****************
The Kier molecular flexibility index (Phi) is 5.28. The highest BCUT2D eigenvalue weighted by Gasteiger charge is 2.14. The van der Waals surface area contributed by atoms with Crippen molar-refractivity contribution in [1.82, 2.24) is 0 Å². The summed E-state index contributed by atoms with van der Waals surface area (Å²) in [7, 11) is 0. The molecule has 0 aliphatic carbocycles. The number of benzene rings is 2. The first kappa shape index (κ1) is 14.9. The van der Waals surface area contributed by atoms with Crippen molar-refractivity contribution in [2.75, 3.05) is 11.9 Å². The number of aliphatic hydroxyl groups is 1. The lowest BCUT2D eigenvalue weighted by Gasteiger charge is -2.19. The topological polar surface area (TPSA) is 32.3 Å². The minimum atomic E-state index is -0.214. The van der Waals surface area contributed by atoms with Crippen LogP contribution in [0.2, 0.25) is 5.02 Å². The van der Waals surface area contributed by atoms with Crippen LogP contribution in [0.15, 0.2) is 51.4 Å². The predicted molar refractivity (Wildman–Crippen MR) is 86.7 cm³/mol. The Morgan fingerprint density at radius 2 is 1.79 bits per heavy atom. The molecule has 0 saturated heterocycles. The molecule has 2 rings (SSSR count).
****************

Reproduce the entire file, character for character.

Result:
The Kier molecular flexibility index (Phi) is 5.28. The highest BCUT2D eigenvalue weighted by Gasteiger charge is 2.14. The van der Waals surface area contributed by atoms with Crippen molar-refractivity contribution in [1.82, 2.24) is 0 Å². The summed E-state index contributed by atoms with van der Waals surface area (Å²) in [7, 11) is 0. The molecule has 0 aliphatic carbocycles. The number of benzene rings is 2. The first kappa shape index (κ1) is 14.9. The van der Waals surface area contributed by atoms with Crippen molar-refractivity contribution in [2.75, 3.05) is 11.9 Å². The number of aliphatic hydroxyl groups is 1. The lowest BCUT2D eigenvalue weighted by Gasteiger charge is -2.19. The topological polar surface area (TPSA) is 32.3 Å². The minimum atomic E-state index is -0.214. The van der Waals surface area contributed by atoms with Crippen LogP contribution in [0.2, 0.25) is 5.02 Å². The van der Waals surface area contributed by atoms with Crippen LogP contribution in [0.15, 0.2) is 51.4 Å². The predicted molar refractivity (Wildman–Crippen MR) is 86.7 cm³/mol. The Morgan fingerprint density at radius 2 is 1.79 bits per heavy atom. The molecule has 0 saturated heterocycles. The molecule has 2 rings (SSSR count).